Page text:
So many children of our world today suffer crosses that are painful and bring death. God calls us to serve those children to alleviate their suffering and help them grow into caring adults with a desire to serve others. Their path is often very much like the Stations of the Cross, but with faith and the redeeming power of love defined as Agape (Corinthians 1:13), which is deeply knowing others and doing your best to help them become their best, the children’s Stations of the Cross also can result in resurrection.

I remember especially little Juan, who came to NPH when he was just a year old, malnourished and suffering from a chronic illness and the worst diaper rash I had ever seen in my life. Juan should have screamed at the top of his lungs because of the pain he must have felt, yet he did not say even a peep for he had learned that no matter what he did, no one would show up to help him.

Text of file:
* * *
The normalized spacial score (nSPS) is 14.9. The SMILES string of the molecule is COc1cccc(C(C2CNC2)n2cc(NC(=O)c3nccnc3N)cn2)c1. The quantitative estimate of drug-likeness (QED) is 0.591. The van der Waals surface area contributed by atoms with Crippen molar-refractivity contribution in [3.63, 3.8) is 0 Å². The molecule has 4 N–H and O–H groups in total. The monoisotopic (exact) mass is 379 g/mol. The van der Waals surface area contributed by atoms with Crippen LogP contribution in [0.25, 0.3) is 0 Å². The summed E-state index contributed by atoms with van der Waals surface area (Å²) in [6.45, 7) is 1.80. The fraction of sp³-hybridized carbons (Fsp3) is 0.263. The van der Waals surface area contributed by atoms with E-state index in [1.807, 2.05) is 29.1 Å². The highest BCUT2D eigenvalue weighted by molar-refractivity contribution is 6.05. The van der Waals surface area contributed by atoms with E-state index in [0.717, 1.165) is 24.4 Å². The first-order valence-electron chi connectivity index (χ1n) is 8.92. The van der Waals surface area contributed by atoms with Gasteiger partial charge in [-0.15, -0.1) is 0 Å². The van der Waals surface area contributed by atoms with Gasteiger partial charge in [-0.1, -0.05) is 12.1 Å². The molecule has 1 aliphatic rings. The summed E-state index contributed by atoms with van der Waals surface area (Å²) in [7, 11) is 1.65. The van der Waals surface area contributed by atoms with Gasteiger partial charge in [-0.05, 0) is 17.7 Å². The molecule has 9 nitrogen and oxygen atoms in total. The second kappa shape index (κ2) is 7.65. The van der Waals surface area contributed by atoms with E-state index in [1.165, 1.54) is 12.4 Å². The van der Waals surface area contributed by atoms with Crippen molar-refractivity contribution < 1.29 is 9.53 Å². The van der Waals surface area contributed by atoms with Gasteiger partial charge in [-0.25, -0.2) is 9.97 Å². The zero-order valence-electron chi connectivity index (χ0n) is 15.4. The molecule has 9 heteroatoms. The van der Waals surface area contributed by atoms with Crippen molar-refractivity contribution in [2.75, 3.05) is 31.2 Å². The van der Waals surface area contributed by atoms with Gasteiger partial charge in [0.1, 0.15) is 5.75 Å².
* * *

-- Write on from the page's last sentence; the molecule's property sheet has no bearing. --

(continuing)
During his first year with NPH, he was in and out of the hospital. At one point the doctors were sure Juan would pass away and Fr. Reinhold Galindo performed an emergency baptism in the hospital. Yet, five years later Juan is here, an outgoing, happy-go-lucky, mischievous little boy, always smiling and ready to dish out hugs—a complete resurrection from the limp and lifeless little baby he was when he arrived at NPH.

Please remember that through your continued support you contribute directly to these kinds of resurrections.

On behalf of everyone at NPH, I wish you a happy Easter.

Children’s names have been changed to protect their privacy. Special thanks to Fr. Michael Daly for his contribution to this reflection.

Reinhart Koehler   
President, NPH International